Friday, August 24, 2012

My Personal Trainer Recommends a High Protein Diet; What Do You Think?

I recently purchased an online program with a trainer guiding me for 12 weeks. I just wanted to get the independent opinion of a dietitian on the diet I am following and the results I'm looking to achieve. 
A bit about me: I am 34 years old, 5'6" and 112#. I have lost 5 pounds so far on this program in 4 weeks. I do 45 min of cardio 3 x a week, 35 min of interval cardio 3 x a week, and 45 min of weights followed by 20 min of cardio  3 x a week.
I eat 1200-1500 calories a day divided as follows: 125 gm protein, 50 gm carbs, 35 gm fat.
My goal is to get my body fat from 18 percent down to 14 percent. I want to be toned and not just thin.
Does this sound like a good plan to you?
Thanks, Renee L.

Hi Renee,

To be honest, there are a few things I find concerning about your program:

1 - You were already a bit below "ideal" body weight for your height, and at the low end of "average" body fat for women as well.  I think it's fine to prefer a toned physique, but I'm not sure why your trainer has advised a weight-loss regimen (or gone along with your request for one).

2 - You don't mention whether or not you're an athlete. I might assume you are, based on the amount of exercise you're doing and also based on your initial weight. It sounds like you're probably exercising every day, and more than one time a day on some days (since there are 9 periods of exercise in the program). It sounds a little much for a typical woman's schedule (keeping in mind I deal mostly with overweight people who rarely exercise--but still it seems more than usual to me). 
I wonder if there is any preoccupation on your part with exercise and weight loss or some elements of an eating disorder or body image disorder involved. I don't mean to be an alarmist, but I'd like you to ask yourself: Do you focus on your body, your weight, your diet and your exercise to an extent you feel is excessive? To the exclusion of other activities? (Would you skip a friend's bridal shower or turn down an invitation to go to a vacation destination because it would mean missing work-outs and having to deal with 'forbidden' food offerings?)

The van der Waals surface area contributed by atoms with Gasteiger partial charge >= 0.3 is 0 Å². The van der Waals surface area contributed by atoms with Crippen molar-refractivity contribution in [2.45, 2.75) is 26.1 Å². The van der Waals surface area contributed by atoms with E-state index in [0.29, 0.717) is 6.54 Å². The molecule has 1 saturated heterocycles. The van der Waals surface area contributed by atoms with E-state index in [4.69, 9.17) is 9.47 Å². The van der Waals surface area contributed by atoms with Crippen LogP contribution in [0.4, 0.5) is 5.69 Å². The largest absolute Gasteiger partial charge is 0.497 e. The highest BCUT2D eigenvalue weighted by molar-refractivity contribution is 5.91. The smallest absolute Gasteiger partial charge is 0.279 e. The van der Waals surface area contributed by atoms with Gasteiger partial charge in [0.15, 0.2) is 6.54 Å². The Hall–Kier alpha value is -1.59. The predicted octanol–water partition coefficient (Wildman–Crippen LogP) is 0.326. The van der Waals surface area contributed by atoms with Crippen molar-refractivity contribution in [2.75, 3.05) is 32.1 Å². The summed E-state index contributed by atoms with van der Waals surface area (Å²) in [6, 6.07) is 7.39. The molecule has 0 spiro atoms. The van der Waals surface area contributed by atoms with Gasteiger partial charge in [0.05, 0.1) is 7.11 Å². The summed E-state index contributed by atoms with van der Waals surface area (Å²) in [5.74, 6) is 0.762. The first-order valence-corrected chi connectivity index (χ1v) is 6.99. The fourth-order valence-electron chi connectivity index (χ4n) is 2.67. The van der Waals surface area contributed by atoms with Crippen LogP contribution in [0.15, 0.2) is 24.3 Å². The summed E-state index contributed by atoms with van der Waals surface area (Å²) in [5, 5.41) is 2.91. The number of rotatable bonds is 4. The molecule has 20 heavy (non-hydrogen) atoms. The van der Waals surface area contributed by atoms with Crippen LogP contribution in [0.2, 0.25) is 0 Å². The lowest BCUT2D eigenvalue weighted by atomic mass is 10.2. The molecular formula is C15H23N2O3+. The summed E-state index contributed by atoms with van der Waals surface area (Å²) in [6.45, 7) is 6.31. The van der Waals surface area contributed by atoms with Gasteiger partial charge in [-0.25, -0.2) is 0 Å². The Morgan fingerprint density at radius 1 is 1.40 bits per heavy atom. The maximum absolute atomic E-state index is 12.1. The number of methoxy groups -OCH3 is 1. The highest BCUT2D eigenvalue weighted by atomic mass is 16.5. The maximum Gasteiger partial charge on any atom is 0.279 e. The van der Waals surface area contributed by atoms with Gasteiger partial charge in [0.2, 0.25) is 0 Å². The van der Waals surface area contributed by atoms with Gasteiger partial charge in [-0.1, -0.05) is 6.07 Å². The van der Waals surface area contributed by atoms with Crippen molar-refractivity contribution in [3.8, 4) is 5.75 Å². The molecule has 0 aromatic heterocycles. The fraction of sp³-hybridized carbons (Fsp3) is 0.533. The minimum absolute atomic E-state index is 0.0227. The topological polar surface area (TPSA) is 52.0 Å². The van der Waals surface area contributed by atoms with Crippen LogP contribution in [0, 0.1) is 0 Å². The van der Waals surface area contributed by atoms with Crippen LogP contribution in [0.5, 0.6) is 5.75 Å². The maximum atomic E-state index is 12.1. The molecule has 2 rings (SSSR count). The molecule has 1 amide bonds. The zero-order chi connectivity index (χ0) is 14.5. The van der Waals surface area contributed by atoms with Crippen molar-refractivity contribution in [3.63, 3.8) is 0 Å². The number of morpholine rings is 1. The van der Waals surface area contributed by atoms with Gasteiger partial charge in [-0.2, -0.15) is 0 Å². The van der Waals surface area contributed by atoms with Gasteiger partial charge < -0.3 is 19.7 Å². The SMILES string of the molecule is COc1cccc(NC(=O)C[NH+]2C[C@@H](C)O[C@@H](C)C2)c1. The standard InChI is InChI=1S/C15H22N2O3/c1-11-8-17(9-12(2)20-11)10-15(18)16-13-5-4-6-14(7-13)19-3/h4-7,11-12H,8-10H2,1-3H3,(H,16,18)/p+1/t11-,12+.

3 - The macronutrient breakdown you've shown me adds up to just over 1000 calories; not anywhere near 1200-1500.  These and other details bring me to my most important question:

4 - What kind of licensure, certification or training does this person have who you've hired? There is a reason for laws against people without proper training and licensing practicing nutrition. It's because there are cases in which it can truly be harmful to follow certain regimens. For example, you are consuming more than 1 gram of protein per pound body weight. In people with kidney failure the protein intake must be limited to about 1/3 of this level. 
If you were my client I, as a registered dietitian, would have conducted a thorough medical interview before working with you. Did this person ask you any medical questions or ask to see any of your blood work from a family physician? Did they inquire as to your weight history, medical history or any medications you are taking? (If a person with diabetes suddenly dropped their carbohydrate intake to a level like you are following they could go into insulin shock  from their usual insulin dose and this can be fatal).

Chances are you aren't going to suffer any long-term ill effects from this regimen. But you are right to question the validity and sensibility of the program. I would question the person giving you advice to put my mind at ease about the regimen that has been suggested for you.

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